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Willem Labuschagne - Academic History

I spent the first part of my life in South Africa, where I met my wife Leta at the University of Port Elizabeth. After I gained an MSc in 1975 we moved up to the Rand Afrikaans University in Johannesburg so that I could do my PhD under the supervision of Johannes Heidema, South Africa's foremost logician and a thoroughly nice bloke with whom I have maintained a friendly research collaboration ever since. After a postdoctoral year in the USA and a couple of years roughing it at the University of Venda in the dusty heat of Thohoyandou, Venda, I became first an associate professor (1986) and then professor (1994) in the Department of Computer Science and Information Systems of the University of South Africa.

One chapter of my life began to draw to a conclusion and another to open during 1998. At the graduation ceremony on 12 May 1998 the University of South Africa conferred on me the honour of delivering the Chancellor's Address. In August 1998 I visited the University of Otago at the invitation of the then Head of Department, Brian Cox, whose old-world courtesy left a profound impression. And so in January 1999 Leta and I arrived in New Zealand, accompanied by our children, Jacques and Lisa. We're very happy in the friendly environment of Dunedin, which has the best weather in the world and no snakes, scorpions or baboon spiders. The departmental environment is harmonious, my colleagues are interesting, and the students I've taught here at Otago have been a pleasure to get to know. In 2002 we officially became Kiwis, to our delight.

Well, I say the weather's great in Dunedin. Of course, it gets pretty stimulating in winter and it is not just the rude glow of health in the cheeks but also humour that is stimulated. I went home one grey winter's day, wearing my usual walking clothes of khaki shorts, sleeveless polar fleece vest, and in deference to the south wind a long-sleeved shirt. On the way I encountered an elderly gentleman who was bundled up to the ears in coat, scarf, and hat. He looked at me and said "Don't you have a short-sleeved shirt?" I thought that was pretty funny.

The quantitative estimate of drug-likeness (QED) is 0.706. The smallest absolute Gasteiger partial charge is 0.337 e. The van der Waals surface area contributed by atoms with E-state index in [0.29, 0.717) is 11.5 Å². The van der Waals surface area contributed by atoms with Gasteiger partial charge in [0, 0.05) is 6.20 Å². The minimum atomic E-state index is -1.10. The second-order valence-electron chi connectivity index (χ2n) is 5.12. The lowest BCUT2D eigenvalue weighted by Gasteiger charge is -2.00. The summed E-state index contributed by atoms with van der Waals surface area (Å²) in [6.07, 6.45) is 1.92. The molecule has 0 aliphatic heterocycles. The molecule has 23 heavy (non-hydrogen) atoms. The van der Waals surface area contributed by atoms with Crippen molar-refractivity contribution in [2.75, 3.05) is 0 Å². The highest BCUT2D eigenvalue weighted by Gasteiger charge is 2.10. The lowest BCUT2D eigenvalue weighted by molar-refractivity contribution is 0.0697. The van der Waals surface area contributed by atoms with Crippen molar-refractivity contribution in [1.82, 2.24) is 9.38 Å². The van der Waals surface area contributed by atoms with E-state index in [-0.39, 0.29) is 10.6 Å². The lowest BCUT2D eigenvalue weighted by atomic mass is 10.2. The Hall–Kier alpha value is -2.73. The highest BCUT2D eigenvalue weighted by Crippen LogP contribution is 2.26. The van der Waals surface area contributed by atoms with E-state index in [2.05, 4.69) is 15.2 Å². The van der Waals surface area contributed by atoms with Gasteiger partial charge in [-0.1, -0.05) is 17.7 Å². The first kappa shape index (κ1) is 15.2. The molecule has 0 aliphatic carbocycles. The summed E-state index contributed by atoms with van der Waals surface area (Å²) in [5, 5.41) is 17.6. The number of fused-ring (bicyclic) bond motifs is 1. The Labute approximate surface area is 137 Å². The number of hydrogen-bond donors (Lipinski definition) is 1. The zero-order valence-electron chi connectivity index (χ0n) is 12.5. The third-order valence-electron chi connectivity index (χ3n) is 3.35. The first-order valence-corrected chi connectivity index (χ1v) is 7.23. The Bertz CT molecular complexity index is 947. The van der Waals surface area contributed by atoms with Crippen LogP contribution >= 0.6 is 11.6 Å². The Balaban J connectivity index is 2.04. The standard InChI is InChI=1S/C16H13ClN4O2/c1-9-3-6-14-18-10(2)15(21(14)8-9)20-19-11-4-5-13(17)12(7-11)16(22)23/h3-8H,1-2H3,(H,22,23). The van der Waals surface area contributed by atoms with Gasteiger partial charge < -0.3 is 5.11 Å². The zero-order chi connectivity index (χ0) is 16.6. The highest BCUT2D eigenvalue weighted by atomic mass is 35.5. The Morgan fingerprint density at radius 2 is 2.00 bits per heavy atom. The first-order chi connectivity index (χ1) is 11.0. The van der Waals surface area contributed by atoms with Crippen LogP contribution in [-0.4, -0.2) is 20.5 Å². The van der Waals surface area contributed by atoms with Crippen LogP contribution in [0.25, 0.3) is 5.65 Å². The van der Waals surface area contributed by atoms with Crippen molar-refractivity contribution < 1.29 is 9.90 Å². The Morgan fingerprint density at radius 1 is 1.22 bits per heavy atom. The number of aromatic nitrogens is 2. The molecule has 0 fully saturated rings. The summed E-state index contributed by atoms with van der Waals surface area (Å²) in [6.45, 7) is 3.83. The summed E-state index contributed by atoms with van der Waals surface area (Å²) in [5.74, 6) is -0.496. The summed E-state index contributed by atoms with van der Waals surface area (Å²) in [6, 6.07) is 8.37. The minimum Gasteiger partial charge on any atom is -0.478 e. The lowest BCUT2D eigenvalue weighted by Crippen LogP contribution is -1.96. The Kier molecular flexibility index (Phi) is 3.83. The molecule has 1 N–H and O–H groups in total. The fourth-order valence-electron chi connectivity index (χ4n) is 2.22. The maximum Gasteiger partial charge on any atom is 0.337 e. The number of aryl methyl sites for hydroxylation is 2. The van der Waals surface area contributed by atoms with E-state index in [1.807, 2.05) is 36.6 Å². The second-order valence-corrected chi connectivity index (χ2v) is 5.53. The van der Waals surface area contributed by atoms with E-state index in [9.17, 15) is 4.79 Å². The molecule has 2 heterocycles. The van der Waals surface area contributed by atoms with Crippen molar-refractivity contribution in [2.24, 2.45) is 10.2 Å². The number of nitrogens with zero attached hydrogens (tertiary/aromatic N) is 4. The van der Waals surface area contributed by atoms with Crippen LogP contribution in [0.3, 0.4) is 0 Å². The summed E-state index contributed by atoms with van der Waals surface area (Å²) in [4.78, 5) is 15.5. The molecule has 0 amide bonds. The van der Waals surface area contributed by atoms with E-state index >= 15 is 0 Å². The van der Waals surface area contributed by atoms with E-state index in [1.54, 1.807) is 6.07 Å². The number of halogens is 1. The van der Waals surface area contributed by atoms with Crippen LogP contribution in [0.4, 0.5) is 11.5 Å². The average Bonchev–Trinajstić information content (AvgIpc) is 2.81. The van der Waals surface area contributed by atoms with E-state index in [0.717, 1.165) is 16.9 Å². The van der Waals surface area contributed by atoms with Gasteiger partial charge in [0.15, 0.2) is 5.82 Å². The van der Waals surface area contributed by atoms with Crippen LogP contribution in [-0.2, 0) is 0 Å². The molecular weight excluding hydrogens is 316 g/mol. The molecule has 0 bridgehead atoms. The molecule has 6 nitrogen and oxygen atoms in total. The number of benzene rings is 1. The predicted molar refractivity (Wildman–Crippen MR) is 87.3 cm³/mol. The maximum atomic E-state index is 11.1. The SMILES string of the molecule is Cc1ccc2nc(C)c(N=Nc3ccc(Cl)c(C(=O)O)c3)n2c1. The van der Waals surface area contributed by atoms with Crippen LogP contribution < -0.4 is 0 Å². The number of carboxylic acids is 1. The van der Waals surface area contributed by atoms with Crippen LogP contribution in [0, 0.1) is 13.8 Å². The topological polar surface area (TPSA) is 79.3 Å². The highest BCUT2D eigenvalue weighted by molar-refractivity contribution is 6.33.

My research is in applied (i.e. agent-oriented) logic and includes topics such as nonmonotonic entailment, defeasible reasoning, belief revision, introspection, categorisation, and the role of emotions in cognition. I am grateful to have such pleasant research collaborators as Johannes Heidema (University of South Africa) and Tommie Meyer (University of New South Wales) as well as my esteemed colleagues in the Artificial Intelligence Research Group.

I don't like travelling, particularly by air — airlines treat people like sheep and airports are degrading environments. As a consequence I don't go to conferences very often anymore. Fortunately my friends don't seem to mind travelling.

I support the Budapest Open Access Initiative, the Berlin Declaration on Open Access to Knowledge in the Sciences and Humanities, and the Free Software Foundation.